One person who might fit the profile is my grandmother’s brother. He was secretary and treasurer of the village football and cricket clubs, held similar positions in the local football leagues and involved himself in a great many other clubs and social activities. He would have had plenty of acquaintances eager to swap duplicates. Was he the card-collecting smoker? If so, why did my my mother let me think it was her grandfather rather then her uncle? Was it because he died in a similarly hideous way at the age of only thirty-three? I don’t think she wanted to talk about it at all.

There are questions and questions you wished you’d asked at the time after it’s too late to ask them.

Cigarette Cards: Out Into Space
click to follow link to full set

I do remember collecting sets of cards ourselves when I was little. One was the exciting and mysterious ‘Out Into Space’ set issued from 1956. After that it was wild flowers. But these were tea cards rather than cigarette cards. Even though the larger packets of Brooke Bond PG Tips gave you three or four at a time, you had to drink gallons of the stuff to complete a set.

I still do: four or five pint-mugs per day. Excessive tea drinking can deplete your calcium levels and may not be all that great for prostates, but provided you let it cool a bit, at least it doesn’t give you tongue cancer.

The complete King George V Silver Jubilee album (click to enlarge):
(I especially like number 36)

Cigarette Cards: Reign of King George V 1910-1935 cover Cigarette Cards: Reign of King George V 1910-1935 frontispiece Cigarette Cards: Reign of King George V 1910-1935 1-3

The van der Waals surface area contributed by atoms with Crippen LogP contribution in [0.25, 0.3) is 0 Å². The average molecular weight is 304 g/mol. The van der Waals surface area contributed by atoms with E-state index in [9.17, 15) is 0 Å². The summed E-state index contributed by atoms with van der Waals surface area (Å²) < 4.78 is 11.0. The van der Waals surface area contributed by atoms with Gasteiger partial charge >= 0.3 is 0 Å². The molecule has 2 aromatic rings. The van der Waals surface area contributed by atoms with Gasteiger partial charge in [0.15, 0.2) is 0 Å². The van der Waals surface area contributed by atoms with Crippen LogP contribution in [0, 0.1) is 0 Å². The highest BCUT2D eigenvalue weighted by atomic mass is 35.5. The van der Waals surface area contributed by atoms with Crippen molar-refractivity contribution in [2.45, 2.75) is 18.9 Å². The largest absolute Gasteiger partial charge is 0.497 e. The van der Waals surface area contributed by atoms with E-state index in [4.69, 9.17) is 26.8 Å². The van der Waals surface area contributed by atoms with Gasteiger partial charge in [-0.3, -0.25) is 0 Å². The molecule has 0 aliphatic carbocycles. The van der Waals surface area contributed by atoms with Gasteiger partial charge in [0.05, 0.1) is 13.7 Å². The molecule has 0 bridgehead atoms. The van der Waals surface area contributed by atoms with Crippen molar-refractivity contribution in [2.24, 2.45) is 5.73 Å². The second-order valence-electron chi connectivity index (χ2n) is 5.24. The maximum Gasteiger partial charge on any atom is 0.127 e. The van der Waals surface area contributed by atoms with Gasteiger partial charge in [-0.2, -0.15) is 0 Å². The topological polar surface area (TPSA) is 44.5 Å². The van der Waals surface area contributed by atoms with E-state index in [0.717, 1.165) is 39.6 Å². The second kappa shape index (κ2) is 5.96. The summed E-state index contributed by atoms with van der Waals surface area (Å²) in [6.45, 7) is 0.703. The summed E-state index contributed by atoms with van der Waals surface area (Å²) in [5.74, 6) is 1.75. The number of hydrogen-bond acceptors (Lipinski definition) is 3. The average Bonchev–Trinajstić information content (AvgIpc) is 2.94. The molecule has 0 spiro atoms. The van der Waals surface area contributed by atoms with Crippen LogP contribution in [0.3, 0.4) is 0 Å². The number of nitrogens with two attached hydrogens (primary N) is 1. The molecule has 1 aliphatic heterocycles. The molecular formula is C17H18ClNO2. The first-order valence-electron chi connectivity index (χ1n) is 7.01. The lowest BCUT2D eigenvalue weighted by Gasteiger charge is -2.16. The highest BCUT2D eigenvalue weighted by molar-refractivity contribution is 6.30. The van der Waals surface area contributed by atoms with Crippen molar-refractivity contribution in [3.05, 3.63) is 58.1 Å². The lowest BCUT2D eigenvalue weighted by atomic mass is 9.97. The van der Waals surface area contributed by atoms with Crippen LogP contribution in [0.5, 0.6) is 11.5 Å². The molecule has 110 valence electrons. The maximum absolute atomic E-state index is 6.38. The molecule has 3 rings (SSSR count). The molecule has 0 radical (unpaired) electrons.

Cigarette Cards: Reign of King George V 1910-1935 4-6 Cigarette Cards: Reign of King George V 1910-1935 7-9 Cigarette Cards: Reign of King George V 1910-1935 10-12

Cigarette Cards: Reign of King George V 1910-1935 13-15 Cigarette Cards: Reign of King George V 1910-1935 16-18 Cigarette Cards: Reign of King George V 1910-1935 19-21

Cigarette Cards: Reign of King George V 1910-1935 22-24 Cigarette Cards: Reign of King George V 1910-1935 25-27 Cigarette Cards: Reign of King George V 1910-1935 28-30

Cigarette Cards: Reign of King George V 1910-1935 31-33 Cigarette Cards: Reign of King George V 1910-1935 34-36 Cigarette Cards: Reign of King George V 1910-1935 37-39

Cigarette Cards: Reign of King George V 1910-1935 40-42 Cigarette Cards: Reign of King George V 1910-1935 43-35 Cigarette Cards: Reign of King George V 1910-1935 46-48

Cigarette Cards: Reign of King George V 1910-1935 49-50 Cigarette Cards: Reign of King George V 1910-1935 back

2 comments:

  1. I love those cards. I've got some 1930s stereographic pictures of dinosaurs - a full set but annoyingly I've somehow lost one. Plus an Edwardian card of Stephen Adams, the composer who Bruce Robinson thinks might have been Jack the Ripper.

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    1. There must have been thousands of sets, beautifully drawn by the legions of professional illustrators then around. Stamps as well. One of the gummed sets we lost was flags of the world. My favourite was the blue and yellow Scandinavian cross on the Swedish Flag.